George Saunders on Lincoln, the Afterlife, and Writing a Novel
On February 20, 1862, Abraham Lincoln's 11-year-old son, Willie, died. The president, already drained from the ongoing Civil War, was distraught—so much so that, a few days later, he allegedly went into the crypt where his son's body was interred and took it out of its coffin. Comfort, anguish, sorrow—nobody has ever been quite sure why Lincoln did it, or even if he did. The tale may be apocryphal.
George Saunders couldn't get the story out of his head.
The Tenth of December author and short story master made several false starts at the emotional material before finally settling in to write something unusual for him: a novel. The result, Lincoln in the Bardo, uses a variety of voices—historical accounts, Lincoln acquaintances, cemetery spirits of many eras and backgrounds—to express something both personal and universal about that one night in 1862. The following is an excerpt from our full interview that appeared in our February newsletter.
Goodreads: Why the Buddhist "bardo"? Why not "Lincoln in Purgatory"? Or "Lincoln in Limbo"?
George Saunders: I was raised Catholic, and my understanding of purgatory is, you go there until you kind of work off your sins. The distance you are from God is a form of terrible punishment, and after many, many years of this, you can escape. To me that was a little bit—it's like jail. But the bardo idea, the way I reimagined the bardo, you're there kind of by your own consent, in the sense that as long as you continue to have a deluded or confused idea about who you are, you're going to stay there. So these beings are free to leave at any time if they only have the correct realization about their own nature. All they have to do is recognize that they're dead and recognize that they're temporary, and then they can be freed.
CivilWarLand in Bad Decline. Do you have a particular fascination with this era?
GS: Something about it is just cool to me. Maybe it's the idea that these mythical events that could be out of Homer happened here—where there's now a Chick-fil-A or a mall parking lot. That's always been interesting to me.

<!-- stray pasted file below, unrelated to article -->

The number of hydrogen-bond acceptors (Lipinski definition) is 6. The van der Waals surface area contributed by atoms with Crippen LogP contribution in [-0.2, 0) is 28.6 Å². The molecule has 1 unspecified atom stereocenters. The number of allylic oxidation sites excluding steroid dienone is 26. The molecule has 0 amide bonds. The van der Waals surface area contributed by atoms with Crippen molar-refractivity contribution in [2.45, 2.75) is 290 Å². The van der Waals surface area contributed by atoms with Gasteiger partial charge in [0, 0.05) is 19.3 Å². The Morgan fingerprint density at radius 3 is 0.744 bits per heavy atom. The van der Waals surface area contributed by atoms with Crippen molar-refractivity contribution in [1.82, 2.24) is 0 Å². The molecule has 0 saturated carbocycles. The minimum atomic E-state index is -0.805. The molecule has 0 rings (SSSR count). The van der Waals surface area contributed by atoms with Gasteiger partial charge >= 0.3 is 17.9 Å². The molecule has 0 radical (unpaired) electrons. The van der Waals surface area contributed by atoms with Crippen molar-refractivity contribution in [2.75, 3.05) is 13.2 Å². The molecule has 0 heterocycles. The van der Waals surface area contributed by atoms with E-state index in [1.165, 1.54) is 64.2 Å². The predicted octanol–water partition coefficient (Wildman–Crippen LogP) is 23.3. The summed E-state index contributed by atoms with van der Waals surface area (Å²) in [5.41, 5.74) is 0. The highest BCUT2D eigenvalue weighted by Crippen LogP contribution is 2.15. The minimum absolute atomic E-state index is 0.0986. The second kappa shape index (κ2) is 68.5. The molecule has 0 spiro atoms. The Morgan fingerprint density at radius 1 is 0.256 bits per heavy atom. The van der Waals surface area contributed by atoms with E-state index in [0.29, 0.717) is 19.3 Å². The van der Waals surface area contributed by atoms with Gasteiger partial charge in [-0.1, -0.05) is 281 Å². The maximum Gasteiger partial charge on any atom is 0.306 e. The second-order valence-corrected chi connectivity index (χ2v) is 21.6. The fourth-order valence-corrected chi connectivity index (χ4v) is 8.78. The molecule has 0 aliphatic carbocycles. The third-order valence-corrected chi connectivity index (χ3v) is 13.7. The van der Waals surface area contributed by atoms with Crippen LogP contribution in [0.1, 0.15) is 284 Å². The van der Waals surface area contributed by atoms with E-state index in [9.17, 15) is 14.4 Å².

I tend to kind of go where my interest takes me without a whole lot of intellectualization about it. To get a work of fiction done, you have to be so deeply interested in it. If something is only intellectually interesting to me, it tends to not be enough to sustain a whole project. But if it's viscerally interesting—if I can get some good jokes out of it, or if there's a verbal reservoir available to me—then I know I can proceed.
GR: Let's get to reader questions. Several readers—Emily, James Figy, Kayla—want to know the difference between writing short stories and writing a novel.
GS: I really had kind of decided NOT to write a novel. I was very proud of the fact that I was not a novelist and very content with being a short story guy. But this material had been nagging at me for all those years, and once I got started, it wasn't long before I realized it was going to be longer than 50 pages. I was constantly telling the book, "You'd better not bloat up. I want you to stay short. If you can be a story, I want you to be a story because you know that's what works for us." So in a sense the book kind of pushed me around a little bit and said, "No, I insist." I was excited to see it wasn't a whole different world. It was just on a slightly bigger frame.
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